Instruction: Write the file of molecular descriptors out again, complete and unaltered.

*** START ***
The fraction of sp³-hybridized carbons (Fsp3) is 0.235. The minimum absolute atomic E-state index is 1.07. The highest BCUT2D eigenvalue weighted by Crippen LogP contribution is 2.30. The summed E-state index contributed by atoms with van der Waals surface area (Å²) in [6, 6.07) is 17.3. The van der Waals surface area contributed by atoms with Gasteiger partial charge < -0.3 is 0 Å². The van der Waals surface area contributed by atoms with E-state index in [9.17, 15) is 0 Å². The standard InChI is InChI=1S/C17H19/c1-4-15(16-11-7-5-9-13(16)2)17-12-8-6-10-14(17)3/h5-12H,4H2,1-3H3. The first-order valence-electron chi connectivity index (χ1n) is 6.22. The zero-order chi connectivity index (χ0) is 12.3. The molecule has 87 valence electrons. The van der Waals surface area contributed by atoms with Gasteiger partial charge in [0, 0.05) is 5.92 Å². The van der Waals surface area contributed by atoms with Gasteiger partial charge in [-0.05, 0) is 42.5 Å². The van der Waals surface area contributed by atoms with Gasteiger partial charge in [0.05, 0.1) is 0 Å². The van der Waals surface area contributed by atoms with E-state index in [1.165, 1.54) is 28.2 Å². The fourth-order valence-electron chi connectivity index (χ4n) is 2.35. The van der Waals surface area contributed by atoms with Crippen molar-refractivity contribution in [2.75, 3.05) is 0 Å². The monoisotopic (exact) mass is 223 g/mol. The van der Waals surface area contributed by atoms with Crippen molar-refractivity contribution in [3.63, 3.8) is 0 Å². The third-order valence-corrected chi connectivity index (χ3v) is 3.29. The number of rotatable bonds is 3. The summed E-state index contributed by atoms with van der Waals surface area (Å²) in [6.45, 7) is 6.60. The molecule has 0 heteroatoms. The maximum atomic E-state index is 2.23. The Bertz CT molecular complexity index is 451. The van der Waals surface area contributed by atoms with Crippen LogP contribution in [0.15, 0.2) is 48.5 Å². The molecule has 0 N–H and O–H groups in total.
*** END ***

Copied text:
The fraction of sp³-hybridized carbons (Fsp3) is 0.235. The minimum absolute atomic E-state index is 1.07. The highest BCUT2D eigenvalue weighted by Crippen LogP contribution is 2.30. The summed E-state index contributed by atoms with van der Waals surface area (Å²) in [6, 6.07) is 17.3. The van der Waals surface area contributed by atoms with Gasteiger partial charge < -0.3 is 0 Å². The van der Waals surface area contributed by atoms with E-state index in [9.17, 15) is 0 Å². The standard InChI is InChI=1S/C17H19/c1-4-15(16-11-7-5-9-13(16)2)17-12-8-6-10-14(17)3/h5-12H,4H2,1-3H3. The first-order valence-electron chi connectivity index (χ1n) is 6.22. The zero-order chi connectivity index (χ0) is 12.3. The molecule has 87 valence electrons. The van der Waals surface area contributed by atoms with Gasteiger partial charge in [0, 0.05) is 5.92 Å². The van der Waals surface area contributed by atoms with Gasteiger partial charge in [-0.05, 0) is 42.5 Å². The van der Waals surface area contributed by atoms with Gasteiger partial charge in [0.05, 0.1) is 0 Å². The van der Waals surface area contributed by atoms with E-state index in [1.165, 1.54) is 28.2 Å². The fourth-order valence-electron chi connectivity index (χ4n) is 2.35. The van der Waals surface area contributed by atoms with Crippen molar-refractivity contribution in [2.75, 3.05) is 0 Å². The monoisotopic (exact) mass is 223 g/mol. The van der Waals surface area contributed by atoms with Crippen molar-refractivity contribution in [3.63, 3.8) is 0 Å². The third-order valence-corrected chi connectivity index (χ3v) is 3.29. The number of rotatable bonds is 3. The summed E-state index contributed by atoms with van der Waals surface area (Å²) in [6.45, 7) is 6.60. The molecule has 0 heteroatoms. The maximum atomic E-state index is 2.23. The Bertz CT molecular complexity index is 451. The van der Waals surface area contributed by atoms with Crippen LogP contribution in [0.15, 0.2) is 48.5 Å². The molecule has 0 N–H and O–H groups in total.